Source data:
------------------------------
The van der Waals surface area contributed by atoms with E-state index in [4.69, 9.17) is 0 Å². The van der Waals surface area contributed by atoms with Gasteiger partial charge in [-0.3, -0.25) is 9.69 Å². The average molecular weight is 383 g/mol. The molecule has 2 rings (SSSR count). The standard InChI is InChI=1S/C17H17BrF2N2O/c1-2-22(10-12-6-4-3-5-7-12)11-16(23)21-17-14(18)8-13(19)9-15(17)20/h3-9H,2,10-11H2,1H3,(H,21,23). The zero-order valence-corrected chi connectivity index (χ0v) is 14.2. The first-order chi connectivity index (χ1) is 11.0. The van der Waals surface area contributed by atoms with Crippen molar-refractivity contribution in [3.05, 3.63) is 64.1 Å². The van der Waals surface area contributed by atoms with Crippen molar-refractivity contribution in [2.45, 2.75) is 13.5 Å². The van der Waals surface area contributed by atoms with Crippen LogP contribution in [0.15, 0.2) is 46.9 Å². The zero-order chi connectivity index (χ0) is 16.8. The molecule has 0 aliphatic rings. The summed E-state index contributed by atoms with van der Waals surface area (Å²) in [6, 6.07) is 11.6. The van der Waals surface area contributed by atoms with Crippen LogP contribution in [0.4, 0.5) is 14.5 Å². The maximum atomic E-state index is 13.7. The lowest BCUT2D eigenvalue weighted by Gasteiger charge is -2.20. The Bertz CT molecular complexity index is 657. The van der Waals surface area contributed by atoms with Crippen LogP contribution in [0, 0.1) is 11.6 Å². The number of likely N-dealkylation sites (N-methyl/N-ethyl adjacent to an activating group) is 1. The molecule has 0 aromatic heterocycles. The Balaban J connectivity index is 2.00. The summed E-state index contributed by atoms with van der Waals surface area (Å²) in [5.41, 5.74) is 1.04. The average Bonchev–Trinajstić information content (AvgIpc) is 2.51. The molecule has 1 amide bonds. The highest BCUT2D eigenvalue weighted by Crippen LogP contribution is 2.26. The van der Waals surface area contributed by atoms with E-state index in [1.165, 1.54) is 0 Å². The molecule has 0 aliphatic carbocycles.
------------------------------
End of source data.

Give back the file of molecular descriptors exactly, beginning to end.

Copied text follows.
The van der Waals surface area contributed by atoms with E-state index in [4.69, 9.17) is 0 Å². The van der Waals surface area contributed by atoms with Gasteiger partial charge in [-0.3, -0.25) is 9.69 Å². The average molecular weight is 383 g/mol. The molecule has 2 rings (SSSR count). The standard InChI is InChI=1S/C17H17BrF2N2O/c1-2-22(10-12-6-4-3-5-7-12)11-16(23)21-17-14(18)8-13(19)9-15(17)20/h3-9H,2,10-11H2,1H3,(H,21,23). The zero-order valence-corrected chi connectivity index (χ0v) is 14.2. The first-order chi connectivity index (χ1) is 11.0. The van der Waals surface area contributed by atoms with Crippen molar-refractivity contribution in [3.05, 3.63) is 64.1 Å². The van der Waals surface area contributed by atoms with Crippen molar-refractivity contribution in [2.45, 2.75) is 13.5 Å². The van der Waals surface area contributed by atoms with Crippen LogP contribution in [0.15, 0.2) is 46.9 Å². The zero-order chi connectivity index (χ0) is 16.8. The molecule has 0 aliphatic rings. The summed E-state index contributed by atoms with van der Waals surface area (Å²) in [6, 6.07) is 11.6. The van der Waals surface area contributed by atoms with Crippen LogP contribution in [0.4, 0.5) is 14.5 Å². The maximum atomic E-state index is 13.7. The lowest BCUT2D eigenvalue weighted by Gasteiger charge is -2.20. The Bertz CT molecular complexity index is 657. The van der Waals surface area contributed by atoms with Crippen LogP contribution in [0, 0.1) is 11.6 Å². The number of likely N-dealkylation sites (N-methyl/N-ethyl adjacent to an activating group) is 1. The molecule has 0 aromatic heterocycles. The Balaban J connectivity index is 2.00. The summed E-state index contributed by atoms with van der Waals surface area (Å²) in [5.41, 5.74) is 1.04. The average Bonchev–Trinajstić information content (AvgIpc) is 2.51. The molecule has 1 amide bonds. The highest BCUT2D eigenvalue weighted by Crippen LogP contribution is 2.26. The van der Waals surface area contributed by atoms with E-state index in [1.165, 1.54) is 0 Å². The molecule has 0 aliphatic carbocycles.